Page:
is how Dennis starts the chapter on change. When you think about it, this is such a simple yet brilliant image. He uses different proverbs to encourage the reader to allow change, even work towards it and not focus on the past. “The man who wishes for tranquil waters must sail close to the shore,” “Small hinges turn big doors,”We learn the way, on the way” all speak of a mindset that allows the normalcy and necessity of change.
While in addressing Diligence Dennis shares a number of proverbs, one in particular stands out with its explanation. “ ‘It’s foolish to curse a tree, and then crave its fruit’ meaning Without process, nothing worthwhile can be achieved. Behind every accomplishment is a season of toil.”
On authenticity “ Authenticity is not built on some stage or in the limelight. It is not learned in a conference, workshop or seminar. You don’t become authentic by going to graduate school. It is developed internally”. Dennis shares proverbs like “Make regular visits to the basement of your soul,”When your food stinks don’t pinch your nose,” and “People are what they do, period!” He seems to be saying be true to who you are, do not act.
When he talks about antagonists, cheerleaders and coaches Dennis affirms that life involves people. People do different things and they certainly affect our lives. He is against the idea of isolation but also believes “There is a big difference between being connected and having relationships” further noting that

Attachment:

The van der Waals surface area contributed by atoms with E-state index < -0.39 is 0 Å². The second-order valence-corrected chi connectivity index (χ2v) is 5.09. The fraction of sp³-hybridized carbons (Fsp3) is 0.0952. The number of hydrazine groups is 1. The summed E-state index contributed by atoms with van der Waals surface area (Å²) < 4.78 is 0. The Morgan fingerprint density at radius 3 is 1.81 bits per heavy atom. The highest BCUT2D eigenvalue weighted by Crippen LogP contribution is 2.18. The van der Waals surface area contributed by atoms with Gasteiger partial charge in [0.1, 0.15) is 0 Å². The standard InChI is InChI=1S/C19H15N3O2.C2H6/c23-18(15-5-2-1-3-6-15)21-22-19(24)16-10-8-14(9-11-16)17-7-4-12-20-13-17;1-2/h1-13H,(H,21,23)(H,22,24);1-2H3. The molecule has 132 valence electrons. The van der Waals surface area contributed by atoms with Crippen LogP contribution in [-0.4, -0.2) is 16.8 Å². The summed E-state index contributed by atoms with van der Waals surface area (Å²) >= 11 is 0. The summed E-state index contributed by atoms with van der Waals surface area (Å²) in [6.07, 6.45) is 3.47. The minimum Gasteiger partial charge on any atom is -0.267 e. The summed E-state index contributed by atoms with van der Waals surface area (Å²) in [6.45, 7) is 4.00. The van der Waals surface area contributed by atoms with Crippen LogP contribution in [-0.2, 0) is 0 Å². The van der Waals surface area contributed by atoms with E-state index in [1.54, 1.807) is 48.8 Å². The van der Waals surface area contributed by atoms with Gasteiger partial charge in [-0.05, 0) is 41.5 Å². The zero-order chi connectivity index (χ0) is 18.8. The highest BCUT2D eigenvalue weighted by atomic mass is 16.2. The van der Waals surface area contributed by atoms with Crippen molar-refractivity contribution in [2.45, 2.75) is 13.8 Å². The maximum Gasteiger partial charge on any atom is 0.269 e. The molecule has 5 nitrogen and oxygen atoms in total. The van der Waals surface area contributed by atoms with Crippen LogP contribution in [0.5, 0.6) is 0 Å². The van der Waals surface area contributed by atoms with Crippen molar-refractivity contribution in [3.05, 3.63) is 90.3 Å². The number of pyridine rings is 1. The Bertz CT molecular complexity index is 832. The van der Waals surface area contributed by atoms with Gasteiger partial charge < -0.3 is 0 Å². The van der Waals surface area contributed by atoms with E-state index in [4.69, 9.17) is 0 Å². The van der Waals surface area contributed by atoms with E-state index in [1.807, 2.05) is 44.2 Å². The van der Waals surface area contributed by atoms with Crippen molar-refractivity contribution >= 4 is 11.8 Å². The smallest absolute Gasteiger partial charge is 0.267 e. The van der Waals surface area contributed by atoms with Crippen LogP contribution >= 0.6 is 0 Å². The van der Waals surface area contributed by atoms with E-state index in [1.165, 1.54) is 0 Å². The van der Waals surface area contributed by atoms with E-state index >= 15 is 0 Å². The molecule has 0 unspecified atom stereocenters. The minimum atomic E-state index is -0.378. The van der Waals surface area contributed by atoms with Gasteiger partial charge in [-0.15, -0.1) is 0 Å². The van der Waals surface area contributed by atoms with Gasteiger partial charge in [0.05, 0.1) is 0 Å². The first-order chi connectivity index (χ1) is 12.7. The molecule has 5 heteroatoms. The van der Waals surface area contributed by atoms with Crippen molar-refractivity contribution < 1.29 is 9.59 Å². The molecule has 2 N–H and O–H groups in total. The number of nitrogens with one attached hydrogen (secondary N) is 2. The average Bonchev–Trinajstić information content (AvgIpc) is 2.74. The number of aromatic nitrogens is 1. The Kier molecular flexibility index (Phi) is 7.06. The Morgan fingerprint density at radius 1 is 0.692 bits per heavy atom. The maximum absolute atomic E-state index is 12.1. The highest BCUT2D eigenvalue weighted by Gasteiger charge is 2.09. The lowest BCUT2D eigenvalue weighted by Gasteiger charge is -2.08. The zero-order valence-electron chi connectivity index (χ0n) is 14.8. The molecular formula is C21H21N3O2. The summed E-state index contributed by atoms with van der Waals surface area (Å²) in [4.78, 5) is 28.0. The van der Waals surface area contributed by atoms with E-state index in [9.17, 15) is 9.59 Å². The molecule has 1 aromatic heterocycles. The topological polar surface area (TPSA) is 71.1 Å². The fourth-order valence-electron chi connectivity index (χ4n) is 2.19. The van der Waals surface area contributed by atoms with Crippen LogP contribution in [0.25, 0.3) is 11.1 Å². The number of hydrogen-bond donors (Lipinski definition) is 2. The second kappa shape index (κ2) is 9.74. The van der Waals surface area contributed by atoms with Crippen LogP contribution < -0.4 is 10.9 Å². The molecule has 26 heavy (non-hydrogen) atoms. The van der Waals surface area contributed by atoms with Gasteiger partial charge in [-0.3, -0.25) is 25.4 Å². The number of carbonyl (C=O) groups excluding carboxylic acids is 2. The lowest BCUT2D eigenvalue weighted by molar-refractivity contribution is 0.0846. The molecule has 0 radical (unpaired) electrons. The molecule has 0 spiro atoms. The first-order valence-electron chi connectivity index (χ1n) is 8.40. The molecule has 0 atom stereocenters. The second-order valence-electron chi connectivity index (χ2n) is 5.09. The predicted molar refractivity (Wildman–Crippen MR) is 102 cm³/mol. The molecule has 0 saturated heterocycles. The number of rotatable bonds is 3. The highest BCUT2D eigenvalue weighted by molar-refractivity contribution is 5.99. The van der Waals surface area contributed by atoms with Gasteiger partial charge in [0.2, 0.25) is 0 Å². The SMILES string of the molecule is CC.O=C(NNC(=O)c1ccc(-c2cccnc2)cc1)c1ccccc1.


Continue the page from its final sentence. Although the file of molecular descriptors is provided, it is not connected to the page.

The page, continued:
“Most of your morning company will not be there when the sun sets”.
Dennis believes in the need of coaches – people who are convinced that you can become more than you are. These three chapters were the most affecting. It seems he was talking about things I’d experienced. Friendships gone bad, true friends, betrayals, confidants, fake friends… Everything was there wrapped in a proverb and paving the way for wisdom for the future regarding people and relationships.
The final chapter is key. It is an address about faith and the belief in God. I love some of the things stressed in this chapter, for example: “ ‘Only a consistent Go can be fully trusted’ Meaning: God never asks us to trust one another. He knows our flaws. He prescribes love, which covers a multitude of faults.”
“So what happens when God doesn’t fix you?”
Knowing Dennis’ strong roots in God, it is fitting He finishes with this as when you look at all the advice from the start, it reminds me of the important verse in Luke – “…Without me you can do nothing.”
Looking at the nine topics with some perspective, Dennis on the whole is addressing three things in a person’s life – the person himself, the circumstances and people. For the person he talks on the necessity of authenticity, diligence, purpose and application of faith; these are important in addressing the circumstances – adversity and change; and they are highly influenced by the people in your life who can be antagonists, cheerleaders or coaches.
It’s definitely a book to have in your library.